The 775 quarantine orders issued at the six border crossings do not cover 14 persons who entered Slovenia at borders crossings with Italy and Austria and were also sent into quarantine.

Quarantine orders are served on the border with Croatia and Hungary as of 4 July, a day after the government changed a relevant decree to speed up quarantine order serving and moved Croatia, France and the Czech Republic from the green list of safe Covid-19 countries to the yellow one.

Before that, it often happened that a person completed their two-week quarantine before being formally served the order by mail.

The Health Ministry said the work of its almost 20 staff issuing quarantine orders at these six border crossings runs smoothly.

However, waiting times to enter Slovenia got somewhat longer due to the new rules, although they are usually rather long during the summer.

While Croatia was moved from the green to the yellow list yesterday, Slovenian residents can return home without quarantine if they can prove they were indeed in Croatia rather than any other Western Balkan country further south.

More on the green, yellow and red lists can be found here

slovenia coronavirus who can enter.jpg

Outbreak of Covid-19 at Vipava nursing home, 15 infected

STA, 5 July 2020 - Fifteen Covid-19 cases have been confirmed at a nursing home in Vipava, south-west, since its first resident tested positive on Friday, whereas Slovenia recorded 21 new cases on Saturday from 716 tests carried out. The source of the Vipava infection is not yet known, but the authorities hope the virus has not spread out of the nursing home.

Nine residents and six staff of the Pristan Centre for the Elderly - which has 108 residents and 45 employees - are now confirmed infected, and testing is continuing.

The infected residents fell mostly fine, with only two having fever, the centre's director Martin Kopatin told the STA, but those who tested positive on Saturday are already in hospital, while it is being arranged for the others to join them as well.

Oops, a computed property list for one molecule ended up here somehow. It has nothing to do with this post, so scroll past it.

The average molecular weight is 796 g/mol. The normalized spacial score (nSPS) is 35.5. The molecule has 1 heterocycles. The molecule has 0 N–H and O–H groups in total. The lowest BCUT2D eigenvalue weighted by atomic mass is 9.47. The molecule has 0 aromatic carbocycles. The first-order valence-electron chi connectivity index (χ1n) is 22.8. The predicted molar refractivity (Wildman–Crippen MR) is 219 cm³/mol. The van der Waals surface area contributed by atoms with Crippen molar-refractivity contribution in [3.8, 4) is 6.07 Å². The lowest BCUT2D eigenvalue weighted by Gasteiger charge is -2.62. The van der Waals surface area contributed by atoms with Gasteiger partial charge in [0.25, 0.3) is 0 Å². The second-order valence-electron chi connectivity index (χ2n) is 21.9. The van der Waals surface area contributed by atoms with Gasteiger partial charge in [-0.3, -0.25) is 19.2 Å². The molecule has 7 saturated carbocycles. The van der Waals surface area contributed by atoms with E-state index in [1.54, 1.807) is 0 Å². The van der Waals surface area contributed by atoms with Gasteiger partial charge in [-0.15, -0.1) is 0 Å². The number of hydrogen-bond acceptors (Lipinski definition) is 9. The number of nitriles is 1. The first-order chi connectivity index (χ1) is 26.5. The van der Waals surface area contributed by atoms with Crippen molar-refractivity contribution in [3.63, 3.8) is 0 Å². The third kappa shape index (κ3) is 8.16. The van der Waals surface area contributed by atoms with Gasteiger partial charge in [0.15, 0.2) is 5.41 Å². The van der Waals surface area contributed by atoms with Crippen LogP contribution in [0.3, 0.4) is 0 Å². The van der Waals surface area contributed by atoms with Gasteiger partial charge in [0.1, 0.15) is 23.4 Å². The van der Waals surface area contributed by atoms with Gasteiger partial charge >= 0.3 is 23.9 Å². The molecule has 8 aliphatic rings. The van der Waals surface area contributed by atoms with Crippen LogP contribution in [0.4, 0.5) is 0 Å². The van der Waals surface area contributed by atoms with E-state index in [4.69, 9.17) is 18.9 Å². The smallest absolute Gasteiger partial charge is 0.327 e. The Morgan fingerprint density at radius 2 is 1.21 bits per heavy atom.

The staff have been meanwhile sent into quarantine, including those who have not tested positive or showed symptoms but were in contact with the infected persons.

Until 8am this morning, four residents and five employees tested positive, and Kopatin said the plan was to test all residents and staff.

He also explained the nursing home had had an action plane for such an emergency ready and started implementing it immediately.

The elderly were the most vulnerable group during the epidemic, which was formally in place from 13 March to 31 May.

It was three nursing home, in Šmarje pri Jelšah, Ljutomer and Metlika, that were the hotspots.

The majority of the 111 deaths recorded in the country so far were also senior citizens.

Vipava Mayor Goran Kodelja hopes the virus will be contained within the nursing home, which would make it easier to cope with the outbreak.

He also believes it will be easier to decide how to proceed once the source of the infection is established. "I think we have to wait until tomorrow to see what to do."

If necessary, the local Civil Protection unit will be called in. "If the virus has spread outside the nursing home, and if it proves difficult to establish its source, it will be harder to manage the outbreak and more restrictive measures could be necessary," the mayor told the STA.

The number of new daily infections in Slovenia has started rising recently, with health authorities saying the majority of the cases have been imported.